Nativity of the Blessed Virgin Mary
Mark Twain said, “The two most important days in your life: the day you were born and the day you find out why.” Celebrating a birthday is a way of affirming the great gift of life and a way of giving thanks for a particular person’s life. Or as Henri Nouwen puts it, “Birthdays need to be celebrated. To celebrate a birthday means to say to someone: Thank you for being you. Thank you for being born and being with us.”
We celebrate today the Birth or Nativity of the Blessed Virgin Mary. We remember the day that Mary entered our world and began the last stage of salvation history. With Mary’s birth, we have the dawn of a new day. It is like the dawn here on earth. At first, the darkness starts to weaken, then comes the first light, and finally the rising of the sun itself. Mary’s birth is the dawn of salvation that will come in full splendor with her Son, Jesus. (Joseph Krempa)
Today’s readings remind us that God uses avenues we least expect to work his will and his plan of salvation for humanity and creation. The first reading is from the prophet Micah who says that the Savior would not come from Jerusalem but from the small town of Bethlehem. There Jesus came into human history through the humble and unknown young virgin called Mary. The gospel genealogy also teaches us that all kinds of people, without their knowing it, were links in a chain that brought the ancient promises to fulfillment in Mary.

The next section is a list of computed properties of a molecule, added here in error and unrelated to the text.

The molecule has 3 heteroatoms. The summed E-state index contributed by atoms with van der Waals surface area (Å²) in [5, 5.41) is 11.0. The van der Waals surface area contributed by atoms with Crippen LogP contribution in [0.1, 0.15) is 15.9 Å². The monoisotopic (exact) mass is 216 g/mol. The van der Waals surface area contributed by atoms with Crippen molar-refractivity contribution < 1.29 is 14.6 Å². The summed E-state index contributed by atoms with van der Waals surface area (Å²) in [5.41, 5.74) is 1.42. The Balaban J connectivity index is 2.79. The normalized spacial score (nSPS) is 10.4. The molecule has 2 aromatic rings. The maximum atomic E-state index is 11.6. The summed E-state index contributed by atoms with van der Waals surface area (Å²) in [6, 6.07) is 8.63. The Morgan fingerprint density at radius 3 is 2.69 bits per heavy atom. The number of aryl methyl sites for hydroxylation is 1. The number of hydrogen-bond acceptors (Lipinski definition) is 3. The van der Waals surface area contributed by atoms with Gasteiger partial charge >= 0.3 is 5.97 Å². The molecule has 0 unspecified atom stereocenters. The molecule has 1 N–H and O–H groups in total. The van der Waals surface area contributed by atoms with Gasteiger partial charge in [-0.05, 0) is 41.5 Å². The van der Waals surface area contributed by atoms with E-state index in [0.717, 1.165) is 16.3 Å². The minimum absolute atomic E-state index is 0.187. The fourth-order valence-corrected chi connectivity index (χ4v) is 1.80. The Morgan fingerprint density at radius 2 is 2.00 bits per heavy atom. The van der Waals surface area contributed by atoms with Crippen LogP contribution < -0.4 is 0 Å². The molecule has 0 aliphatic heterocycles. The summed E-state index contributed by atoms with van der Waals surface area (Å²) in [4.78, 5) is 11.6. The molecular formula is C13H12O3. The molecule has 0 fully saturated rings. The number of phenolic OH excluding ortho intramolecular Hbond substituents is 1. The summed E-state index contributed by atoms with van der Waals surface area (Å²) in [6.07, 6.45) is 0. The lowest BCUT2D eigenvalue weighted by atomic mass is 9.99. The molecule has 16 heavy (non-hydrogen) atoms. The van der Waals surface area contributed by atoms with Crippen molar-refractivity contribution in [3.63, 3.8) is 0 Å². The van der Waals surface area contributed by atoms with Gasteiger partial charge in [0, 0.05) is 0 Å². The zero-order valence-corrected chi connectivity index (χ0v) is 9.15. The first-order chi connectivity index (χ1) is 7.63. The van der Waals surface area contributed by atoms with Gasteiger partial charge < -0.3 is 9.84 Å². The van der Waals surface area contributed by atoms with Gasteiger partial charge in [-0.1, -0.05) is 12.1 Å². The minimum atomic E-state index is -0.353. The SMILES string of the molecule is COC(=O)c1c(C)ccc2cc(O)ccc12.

One message that we can get from these readings is that God works not only in grand and powerful people. God’s grace is also transmitted in ordinary ways through ordinary people. A good conversation (without any negative talk or vibration), a kind and sincere affirmation and appreciation to someone, some words of fraternal correction said with charity, a well-timed intervention in a heated situation, the encouragement of parents and the support of a friend… all these can all be instruments of God’s grace.
When we reflect on our life, we can identify the many unexpected ways that the “Word of the Lord” came to us throughout our life. The significant people in our lives who really touched us were probably not very well known outside their circle of family and friends. Yet they were a transmitter of God’s Word to us.
Like Mary, we all can be instruments of God’s purpose and grace to others. Mary was that transmitter for the human race. We can be so for the people around us. Actually we can choose to be a transmitter of blessing or curse… Good News or fake news… gospel values or distorted values… to say things that uplift and encourage or things that depress others… words of bashing, bullying, animosity, antagonism, and hatred or words of gentleness, kindness, mercy, friendship, and love. May we always choose to be a transmitter of Jesus, of God’s Word, of good news, of mercy and compassion, of peace and love. We can make Mary’s words our own: “May it be done to me according to your word.” Let God use us as he wills.